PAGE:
It didn’t happen that way, though. Just two days later, before I ever even played a game in Florida, I got a chance to make an AHL team in Houston. There, I found something in me that my parents knew I had, but took me time to find: Drive. I don’t know how it kicked in, but I just worked my damn butt off, I really did. When you’re that close to the show, you can smell it.
On December 16, 2006, I was reunited with two guys I had seen in Boston at the draft — Daniel and Henrik Sedin. My first NHL game was on Hockey Night in Canada, in Vancouver for the Minnesota Wild. Jacques Lemaire gave me the chance to start, with my mom and a bunch of family in the stands. I got a shot off on Roberto Luongo that night. That’s all I really remember. It was unreal.
If that had been the end of it all, if that had been the game I’d always wanted — then I would have been fine, I would have been happy.
Cecilia and Randall Ward, parents to an NHL player.
You can never take that away from me.
There’s a lot of stories I could tell from those 726 games. When I glide through them, like flipping the pages of a photo album, this is what I see.
There’s Coach Lemaire reading out my name in Vancouver.
There’s 2011 in Nashville, and the best crowd I’ve ever seen in my life.
There’s Ovi, with the biggest smile on his face, flying at me full speed after I scored against Boston in overtime.
There’s WARD on the back of a Team Canada jersey at the world championships in 2014.
Then there’s San Jose, and everything that place has meant to me.
That isn’t one image, really. It’s more like a feeling.
I miss that group so much already. I miss how much fun it was to come to the rink every day. That’s what separates San Jose from anywhere else. The atmosphere in that locker room, it’s remarkable. Every day was a blessing there. Patty, Pavs, Jumbo, Burnzy — those guys set the culture and everyone followed. I’m thankful to that organization for the opportunity to have played there, to have been a part of it all.
Really, thank you.
I still watch highlights from the Cup final in 2016. It still hurts. You don’t get over it, you just live with it forever. But, as more time passes, I cherish it more and more. I remember thinking during Game 1, like, That’s Sid right there. Dude scored more goals in his sleep than I did in my entire career. But I earned my right to be there, I know that. What a damn experience — for real, it was just unbelievably fun.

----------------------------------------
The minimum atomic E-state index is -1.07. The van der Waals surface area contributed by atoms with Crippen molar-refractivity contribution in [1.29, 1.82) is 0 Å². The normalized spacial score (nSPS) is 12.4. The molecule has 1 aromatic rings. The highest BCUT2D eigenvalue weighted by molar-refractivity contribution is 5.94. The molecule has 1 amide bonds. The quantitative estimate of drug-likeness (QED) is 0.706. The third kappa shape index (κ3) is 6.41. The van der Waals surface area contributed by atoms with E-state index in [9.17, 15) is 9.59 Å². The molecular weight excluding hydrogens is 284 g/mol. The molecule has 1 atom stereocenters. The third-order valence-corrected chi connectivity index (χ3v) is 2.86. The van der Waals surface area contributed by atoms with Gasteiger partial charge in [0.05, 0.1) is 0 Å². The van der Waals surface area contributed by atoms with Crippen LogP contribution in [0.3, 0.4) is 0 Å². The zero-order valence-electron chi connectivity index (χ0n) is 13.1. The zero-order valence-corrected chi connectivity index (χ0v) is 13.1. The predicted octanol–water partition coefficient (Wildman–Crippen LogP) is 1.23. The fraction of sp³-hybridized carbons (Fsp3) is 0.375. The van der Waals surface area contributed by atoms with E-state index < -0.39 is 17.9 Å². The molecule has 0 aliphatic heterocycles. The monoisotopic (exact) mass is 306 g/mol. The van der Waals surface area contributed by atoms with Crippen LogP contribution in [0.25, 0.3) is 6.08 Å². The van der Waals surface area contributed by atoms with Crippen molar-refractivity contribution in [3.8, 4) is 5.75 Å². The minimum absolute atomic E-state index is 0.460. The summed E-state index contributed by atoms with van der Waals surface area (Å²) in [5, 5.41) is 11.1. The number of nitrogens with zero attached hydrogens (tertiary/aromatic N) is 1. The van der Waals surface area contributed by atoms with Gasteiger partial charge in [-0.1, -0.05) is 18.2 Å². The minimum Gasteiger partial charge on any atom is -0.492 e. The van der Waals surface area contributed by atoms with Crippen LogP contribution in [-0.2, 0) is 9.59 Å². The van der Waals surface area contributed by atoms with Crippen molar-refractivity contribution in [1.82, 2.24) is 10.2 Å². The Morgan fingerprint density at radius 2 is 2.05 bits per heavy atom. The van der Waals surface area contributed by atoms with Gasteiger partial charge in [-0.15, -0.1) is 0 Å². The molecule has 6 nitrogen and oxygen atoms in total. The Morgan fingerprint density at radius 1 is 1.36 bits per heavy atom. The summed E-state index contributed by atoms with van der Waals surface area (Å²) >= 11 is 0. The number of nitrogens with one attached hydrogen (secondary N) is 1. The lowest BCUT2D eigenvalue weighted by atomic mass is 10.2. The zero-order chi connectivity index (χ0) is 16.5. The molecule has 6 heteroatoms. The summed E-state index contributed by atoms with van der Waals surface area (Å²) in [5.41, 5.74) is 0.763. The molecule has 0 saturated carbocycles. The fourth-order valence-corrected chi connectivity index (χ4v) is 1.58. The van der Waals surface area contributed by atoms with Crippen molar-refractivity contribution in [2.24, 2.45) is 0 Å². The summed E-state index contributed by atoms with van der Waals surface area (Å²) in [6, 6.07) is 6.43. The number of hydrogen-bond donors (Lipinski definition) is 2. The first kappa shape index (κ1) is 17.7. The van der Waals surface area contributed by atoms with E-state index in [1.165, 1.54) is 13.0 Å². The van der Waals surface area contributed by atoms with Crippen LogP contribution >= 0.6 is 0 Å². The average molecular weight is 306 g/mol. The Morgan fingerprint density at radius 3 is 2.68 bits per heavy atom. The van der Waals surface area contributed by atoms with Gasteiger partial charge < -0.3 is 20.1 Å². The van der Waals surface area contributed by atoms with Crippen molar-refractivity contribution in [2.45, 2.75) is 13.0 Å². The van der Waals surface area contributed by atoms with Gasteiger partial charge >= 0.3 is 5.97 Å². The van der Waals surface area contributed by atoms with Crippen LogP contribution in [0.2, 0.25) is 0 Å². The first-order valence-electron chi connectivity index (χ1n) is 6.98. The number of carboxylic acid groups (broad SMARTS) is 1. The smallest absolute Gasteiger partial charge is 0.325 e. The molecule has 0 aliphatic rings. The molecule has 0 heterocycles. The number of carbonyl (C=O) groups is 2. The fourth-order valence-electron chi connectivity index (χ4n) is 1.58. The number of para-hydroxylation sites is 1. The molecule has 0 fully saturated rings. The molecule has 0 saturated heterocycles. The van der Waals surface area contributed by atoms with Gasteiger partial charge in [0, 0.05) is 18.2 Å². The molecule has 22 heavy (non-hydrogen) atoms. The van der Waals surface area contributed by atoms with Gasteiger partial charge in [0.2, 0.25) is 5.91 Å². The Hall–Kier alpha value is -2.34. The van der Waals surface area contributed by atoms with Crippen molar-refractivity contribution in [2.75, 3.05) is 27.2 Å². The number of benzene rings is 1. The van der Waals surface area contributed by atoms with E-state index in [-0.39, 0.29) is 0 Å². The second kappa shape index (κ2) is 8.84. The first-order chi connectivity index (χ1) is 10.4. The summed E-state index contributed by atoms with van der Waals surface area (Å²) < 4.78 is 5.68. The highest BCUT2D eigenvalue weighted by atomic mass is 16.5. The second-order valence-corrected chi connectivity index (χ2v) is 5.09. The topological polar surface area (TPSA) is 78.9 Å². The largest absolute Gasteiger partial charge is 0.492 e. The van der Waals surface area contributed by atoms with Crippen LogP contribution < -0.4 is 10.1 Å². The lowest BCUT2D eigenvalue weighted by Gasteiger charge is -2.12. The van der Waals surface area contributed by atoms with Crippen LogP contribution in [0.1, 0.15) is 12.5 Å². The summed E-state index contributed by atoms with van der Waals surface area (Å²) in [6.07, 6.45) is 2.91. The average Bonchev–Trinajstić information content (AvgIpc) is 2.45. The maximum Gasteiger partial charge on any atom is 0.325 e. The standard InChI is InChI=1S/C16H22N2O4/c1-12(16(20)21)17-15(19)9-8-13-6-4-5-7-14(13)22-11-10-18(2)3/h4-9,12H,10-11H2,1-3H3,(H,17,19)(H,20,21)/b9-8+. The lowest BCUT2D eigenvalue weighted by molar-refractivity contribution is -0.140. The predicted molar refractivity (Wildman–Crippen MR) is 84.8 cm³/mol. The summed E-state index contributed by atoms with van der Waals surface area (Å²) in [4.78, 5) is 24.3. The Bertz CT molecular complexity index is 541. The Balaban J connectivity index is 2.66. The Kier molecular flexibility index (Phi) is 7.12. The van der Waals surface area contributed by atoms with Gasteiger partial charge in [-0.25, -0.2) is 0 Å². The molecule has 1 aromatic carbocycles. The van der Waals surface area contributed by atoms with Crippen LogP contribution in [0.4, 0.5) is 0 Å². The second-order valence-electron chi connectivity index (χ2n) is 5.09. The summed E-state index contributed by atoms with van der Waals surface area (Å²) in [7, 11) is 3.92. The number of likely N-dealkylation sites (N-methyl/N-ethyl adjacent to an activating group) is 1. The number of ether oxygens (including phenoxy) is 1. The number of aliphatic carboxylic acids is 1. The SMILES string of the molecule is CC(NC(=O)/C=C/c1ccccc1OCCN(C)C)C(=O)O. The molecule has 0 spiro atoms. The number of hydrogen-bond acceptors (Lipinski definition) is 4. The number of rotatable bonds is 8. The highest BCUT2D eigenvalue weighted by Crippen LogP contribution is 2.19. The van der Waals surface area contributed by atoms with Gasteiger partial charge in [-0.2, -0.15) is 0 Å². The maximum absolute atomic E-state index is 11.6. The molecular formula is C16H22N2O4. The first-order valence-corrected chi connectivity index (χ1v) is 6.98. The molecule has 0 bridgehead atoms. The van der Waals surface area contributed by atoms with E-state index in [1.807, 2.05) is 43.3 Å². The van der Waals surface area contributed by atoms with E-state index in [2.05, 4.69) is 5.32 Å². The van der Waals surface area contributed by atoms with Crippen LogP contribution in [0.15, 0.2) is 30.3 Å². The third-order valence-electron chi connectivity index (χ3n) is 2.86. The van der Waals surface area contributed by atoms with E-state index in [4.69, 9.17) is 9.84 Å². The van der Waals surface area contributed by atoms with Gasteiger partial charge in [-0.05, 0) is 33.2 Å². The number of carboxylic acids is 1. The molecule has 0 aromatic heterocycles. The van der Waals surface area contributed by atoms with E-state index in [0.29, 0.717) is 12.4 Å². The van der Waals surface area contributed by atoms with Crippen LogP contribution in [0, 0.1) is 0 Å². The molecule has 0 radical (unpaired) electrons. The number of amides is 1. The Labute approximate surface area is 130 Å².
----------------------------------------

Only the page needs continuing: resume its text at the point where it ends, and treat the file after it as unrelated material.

It’s the moments in between that I want back, though. The flights, hotel rooms, pregame speeches with the boys. That’s the glue, right, that keeps all the stories — all the great moments — together in your mind.
I still watch highlights from the Cup final in 2016. It still hurts. You don’t get over it, you just live with it forever.
When I saw my son during my wife’s ultrasound over a year ago, I couldn’t wait to tell him those stories.
That’s, I think, what made me ready to call it a career.
I just wanted to be a dad.
My family has been there for me every step of the way. From my wife Kathleen, to my parents and brother Julian, I’m so incredibly grateful and thankful that they’re in my life. Without them, there’s no me. My rock, my people.
Thank you guys.
A few months ago, after our son was born, I knew there was one more thing I had to do before I announced my retirement. I needed Robinson, my boy, to see me in my Sharks gear one more time.
I got the opportunity at an alumni game in September. It was surreal to be back on the ice at the SAP Center.
A few shifts in, I caught myself gazing into the stands. I saw where Kathleen always would sit, where my mom would sit when she’d come. I thought of the finals. I remembered the sound that place used to make, the roars.
At one point, I saw the figure of my dad in the stands.
His spirit could never stay away from the rink. I used to see him from time to time at different games. He was a sucker for the game, just like me.
I gave him a nod.
You were right, Dad. You were right.
Being on the ice that day, it just made me realize how much I love this game. I don’t think it’s seen the last of me, yet, either. My playing days? Yeah, they’re done. But I have a feeling I’ll be back in one form or another.
It was a really emotional day. I took a photo with Robinson. He didn’t know exactly what was happening, but he will someday. And I hope it means as much to him as it did to me.
One day, his grandma and I will tell him about the journey. We’ll tell him about his grandpa. We’ll make sure he knows that if you love something, just keep chasing it.
Chase it and chase it and chase it.
Until one becomes 726.
Thank you, hockey.